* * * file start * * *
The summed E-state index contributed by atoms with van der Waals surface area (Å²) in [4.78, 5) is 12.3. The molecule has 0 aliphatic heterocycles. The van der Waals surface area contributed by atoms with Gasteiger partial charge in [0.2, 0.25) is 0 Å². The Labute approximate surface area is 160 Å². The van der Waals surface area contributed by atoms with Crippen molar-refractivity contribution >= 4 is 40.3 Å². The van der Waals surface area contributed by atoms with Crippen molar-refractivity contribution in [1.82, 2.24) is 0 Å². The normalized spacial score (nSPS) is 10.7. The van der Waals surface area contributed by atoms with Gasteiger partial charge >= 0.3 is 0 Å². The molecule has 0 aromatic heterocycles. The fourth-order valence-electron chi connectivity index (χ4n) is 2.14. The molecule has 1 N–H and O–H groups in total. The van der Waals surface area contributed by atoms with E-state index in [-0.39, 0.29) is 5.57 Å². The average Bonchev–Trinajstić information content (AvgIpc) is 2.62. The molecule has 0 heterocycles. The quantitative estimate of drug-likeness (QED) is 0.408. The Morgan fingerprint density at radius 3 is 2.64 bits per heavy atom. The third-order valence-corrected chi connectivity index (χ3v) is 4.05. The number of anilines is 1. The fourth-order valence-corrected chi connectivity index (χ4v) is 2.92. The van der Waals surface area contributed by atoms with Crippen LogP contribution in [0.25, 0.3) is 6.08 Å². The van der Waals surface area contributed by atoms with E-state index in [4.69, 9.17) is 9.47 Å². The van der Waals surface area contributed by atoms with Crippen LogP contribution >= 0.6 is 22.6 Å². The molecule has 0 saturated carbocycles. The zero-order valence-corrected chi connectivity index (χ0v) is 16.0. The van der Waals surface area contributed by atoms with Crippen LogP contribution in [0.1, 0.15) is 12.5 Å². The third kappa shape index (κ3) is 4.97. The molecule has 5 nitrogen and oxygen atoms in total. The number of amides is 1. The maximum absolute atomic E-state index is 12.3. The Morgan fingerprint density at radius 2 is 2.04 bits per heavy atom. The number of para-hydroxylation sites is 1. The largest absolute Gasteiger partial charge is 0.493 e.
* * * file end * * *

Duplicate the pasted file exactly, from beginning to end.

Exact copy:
The summed E-state index contributed by atoms with van der Waals surface area (Å²) in [4.78, 5) is 12.3. The molecule has 0 aliphatic heterocycles. The van der Waals surface area contributed by atoms with Gasteiger partial charge in [0.2, 0.25) is 0 Å². The Labute approximate surface area is 160 Å². The van der Waals surface area contributed by atoms with Crippen molar-refractivity contribution >= 4 is 40.3 Å². The van der Waals surface area contributed by atoms with Crippen molar-refractivity contribution in [1.82, 2.24) is 0 Å². The normalized spacial score (nSPS) is 10.7. The van der Waals surface area contributed by atoms with Gasteiger partial charge >= 0.3 is 0 Å². The molecule has 0 aromatic heterocycles. The fourth-order valence-electron chi connectivity index (χ4n) is 2.14. The molecule has 1 N–H and O–H groups in total. The van der Waals surface area contributed by atoms with E-state index in [-0.39, 0.29) is 5.57 Å². The average Bonchev–Trinajstić information content (AvgIpc) is 2.62. The molecule has 0 heterocycles. The quantitative estimate of drug-likeness (QED) is 0.408. The Morgan fingerprint density at radius 3 is 2.64 bits per heavy atom. The third-order valence-corrected chi connectivity index (χ3v) is 4.05. The number of anilines is 1. The fourth-order valence-corrected chi connectivity index (χ4v) is 2.92. The van der Waals surface area contributed by atoms with Crippen LogP contribution in [0.25, 0.3) is 6.08 Å². The van der Waals surface area contributed by atoms with E-state index in [4.69, 9.17) is 9.47 Å². The van der Waals surface area contributed by atoms with Crippen LogP contribution >= 0.6 is 22.6 Å². The molecule has 0 saturated carbocycles. The zero-order valence-corrected chi connectivity index (χ0v) is 16.0. The van der Waals surface area contributed by atoms with Crippen LogP contribution in [0.1, 0.15) is 12.5 Å². The third kappa shape index (κ3) is 4.97. The molecule has 5 nitrogen and oxygen atoms in total. The number of amides is 1. The maximum absolute atomic E-state index is 12.3. The Morgan fingerprint density at radius 2 is 2.04 bits per heavy atom. The number of para-hydroxylation sites is 1. The largest absolute Gasteiger partial charge is 0.493 e.